If you've never used confidence decoys, study the following information and try them sometime. See if you think they make a difference. Chances are good you will.
Coots often mix with flocks of puddle ducks, eating vegetation and bugs stirred up by dabblers such as pintails, wigeons, gadwalls and mallards.
Types of Confidence Decoys
confidence decoys have the same purpose: to create an embellished sense of realism that gives ducks confidence in their decision to land in your decoy spread. Each confidence decoy is an added detail that helps relay the message, "It's safe here. Come on down."
In the strictest sense, a confidence decoy is an imitation of a species you probably don't intend to shoot but one that might normally be found among a contented flock of waterfowl. These are normally waterbirds or wading birds. The confidence decoys most commonly used represent geese, herons, coots and sea gulls. Where swans are common, swan decoys often are employed in this manner. Other species occasionally used include sandhill cranes and egrets.
Geese are probably the most commonly used confidence decoys. Waterfowlers nationwide use them to enhance their duck decoy spreads.
Some hunters may use white-fronted or snow goose representations, but these aren't often employed as these species tend to form their own large flocks and seldom mingle as singles or small groups near a flock of ducks. Canada geese, on the other hand, often feed at the edges of duck flocks in pairs or groups. Consequently, Canada goose decoys make good confidence decoys.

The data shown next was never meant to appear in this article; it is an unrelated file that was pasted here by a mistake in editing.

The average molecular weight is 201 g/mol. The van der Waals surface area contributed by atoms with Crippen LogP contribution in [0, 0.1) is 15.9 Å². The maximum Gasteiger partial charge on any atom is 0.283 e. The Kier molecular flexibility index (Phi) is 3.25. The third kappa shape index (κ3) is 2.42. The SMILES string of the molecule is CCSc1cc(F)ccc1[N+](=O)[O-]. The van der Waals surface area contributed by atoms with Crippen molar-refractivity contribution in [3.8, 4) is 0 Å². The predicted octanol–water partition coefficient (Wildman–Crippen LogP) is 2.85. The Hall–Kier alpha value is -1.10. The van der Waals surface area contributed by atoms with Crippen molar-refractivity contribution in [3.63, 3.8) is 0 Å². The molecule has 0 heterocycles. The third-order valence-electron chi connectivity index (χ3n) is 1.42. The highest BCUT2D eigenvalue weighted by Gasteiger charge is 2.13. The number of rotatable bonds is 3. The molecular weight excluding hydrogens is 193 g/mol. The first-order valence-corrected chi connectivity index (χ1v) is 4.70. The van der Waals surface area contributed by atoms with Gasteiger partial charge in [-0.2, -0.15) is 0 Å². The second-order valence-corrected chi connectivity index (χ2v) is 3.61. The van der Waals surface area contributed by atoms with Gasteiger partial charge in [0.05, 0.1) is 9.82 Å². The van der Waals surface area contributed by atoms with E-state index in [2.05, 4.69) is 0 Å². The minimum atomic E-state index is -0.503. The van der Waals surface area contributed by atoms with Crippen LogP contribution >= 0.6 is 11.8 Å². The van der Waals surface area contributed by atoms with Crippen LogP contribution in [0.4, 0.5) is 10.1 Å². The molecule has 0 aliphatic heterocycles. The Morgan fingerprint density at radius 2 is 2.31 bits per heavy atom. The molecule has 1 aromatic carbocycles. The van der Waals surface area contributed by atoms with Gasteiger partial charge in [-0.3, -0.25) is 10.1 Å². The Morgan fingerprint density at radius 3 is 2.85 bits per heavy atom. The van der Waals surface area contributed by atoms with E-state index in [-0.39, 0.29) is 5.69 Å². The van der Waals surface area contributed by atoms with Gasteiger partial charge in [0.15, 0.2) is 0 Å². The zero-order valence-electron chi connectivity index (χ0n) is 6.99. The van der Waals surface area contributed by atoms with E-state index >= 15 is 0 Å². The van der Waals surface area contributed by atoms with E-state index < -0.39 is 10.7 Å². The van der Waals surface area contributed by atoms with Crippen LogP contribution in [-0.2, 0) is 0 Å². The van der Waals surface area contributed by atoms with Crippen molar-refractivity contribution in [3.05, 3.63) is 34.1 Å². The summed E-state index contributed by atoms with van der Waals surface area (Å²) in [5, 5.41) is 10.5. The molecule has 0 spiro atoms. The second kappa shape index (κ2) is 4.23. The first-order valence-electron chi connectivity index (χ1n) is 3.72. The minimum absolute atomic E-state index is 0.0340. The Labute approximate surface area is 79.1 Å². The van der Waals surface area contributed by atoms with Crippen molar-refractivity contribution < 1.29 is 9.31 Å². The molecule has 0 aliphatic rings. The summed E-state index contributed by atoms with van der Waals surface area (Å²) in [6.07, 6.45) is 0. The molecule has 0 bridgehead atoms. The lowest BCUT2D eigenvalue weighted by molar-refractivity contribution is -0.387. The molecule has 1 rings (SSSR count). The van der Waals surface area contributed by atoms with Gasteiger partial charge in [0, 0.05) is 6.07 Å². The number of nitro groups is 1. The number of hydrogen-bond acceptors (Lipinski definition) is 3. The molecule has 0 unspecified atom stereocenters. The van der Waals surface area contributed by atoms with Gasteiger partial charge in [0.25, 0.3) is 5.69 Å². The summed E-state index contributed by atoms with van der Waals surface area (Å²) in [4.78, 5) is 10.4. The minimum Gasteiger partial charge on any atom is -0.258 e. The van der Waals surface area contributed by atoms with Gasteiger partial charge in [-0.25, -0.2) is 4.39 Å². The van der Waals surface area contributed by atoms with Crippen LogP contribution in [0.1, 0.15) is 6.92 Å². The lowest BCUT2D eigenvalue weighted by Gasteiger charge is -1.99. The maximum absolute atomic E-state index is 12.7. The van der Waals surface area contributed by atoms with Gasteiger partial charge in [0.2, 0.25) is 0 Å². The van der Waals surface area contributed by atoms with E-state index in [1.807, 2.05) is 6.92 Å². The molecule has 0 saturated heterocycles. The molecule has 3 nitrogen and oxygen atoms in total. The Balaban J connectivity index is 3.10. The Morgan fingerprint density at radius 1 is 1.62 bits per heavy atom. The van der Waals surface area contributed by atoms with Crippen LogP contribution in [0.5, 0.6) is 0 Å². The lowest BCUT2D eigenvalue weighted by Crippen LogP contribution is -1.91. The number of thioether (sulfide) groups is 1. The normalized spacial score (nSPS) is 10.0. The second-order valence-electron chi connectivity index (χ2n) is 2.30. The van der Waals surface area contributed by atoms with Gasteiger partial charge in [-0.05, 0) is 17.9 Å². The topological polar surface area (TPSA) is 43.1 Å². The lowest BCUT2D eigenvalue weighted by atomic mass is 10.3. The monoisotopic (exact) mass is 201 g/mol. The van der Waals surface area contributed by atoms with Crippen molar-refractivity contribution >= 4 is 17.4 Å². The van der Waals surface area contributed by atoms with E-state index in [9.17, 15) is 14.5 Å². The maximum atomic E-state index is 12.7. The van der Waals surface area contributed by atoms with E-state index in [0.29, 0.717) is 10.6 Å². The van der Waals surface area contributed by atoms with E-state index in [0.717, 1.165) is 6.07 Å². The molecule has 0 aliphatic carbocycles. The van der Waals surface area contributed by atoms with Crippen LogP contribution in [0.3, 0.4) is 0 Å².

These are wary birds, so their presence in a rig indicates all is okay. And more importantly perhaps, their large size allows them to be seen from a greater distance, adding visibility to the spread. Most savvy waterfowlers consider it best to place them in pairs here and there on the outside edge of the duck decoys (on shore or in the water), typically on the upwind side. Standing, floating and silhouette models are available.
Great blue herons (bottom) are among the wariest North American birds.
Coot decoys also are good confidence decoys. They were commonly added to the decoy spreads of nineteenth-century hunters, and because they're readily available today, they still are used by enterprising waterfowlers.
Coots often mix with flocks of puddle ducks, eating vegetation and bugs stirred up by dabblers such as pintails, wigeons, gadwalls and mallards. To a lesser extent, they also attend flocks of redheads, canvasbacks, ring-necked ducks and other divers. Whenever coots are in the area you're hunting, you might want to consider setting at least a dozen coot decoys to the side of your duck decoys.
Herons, Egrets and Cranes
Great blue herons are among the wariest North American birds. Consequently, confidence decoys representing this species are among those most used by waterfowlers. By placing one or two of these decoys about 50 to 100 yards away from your waterfowl decoys, you can create an appearance of safety for passing duck flights.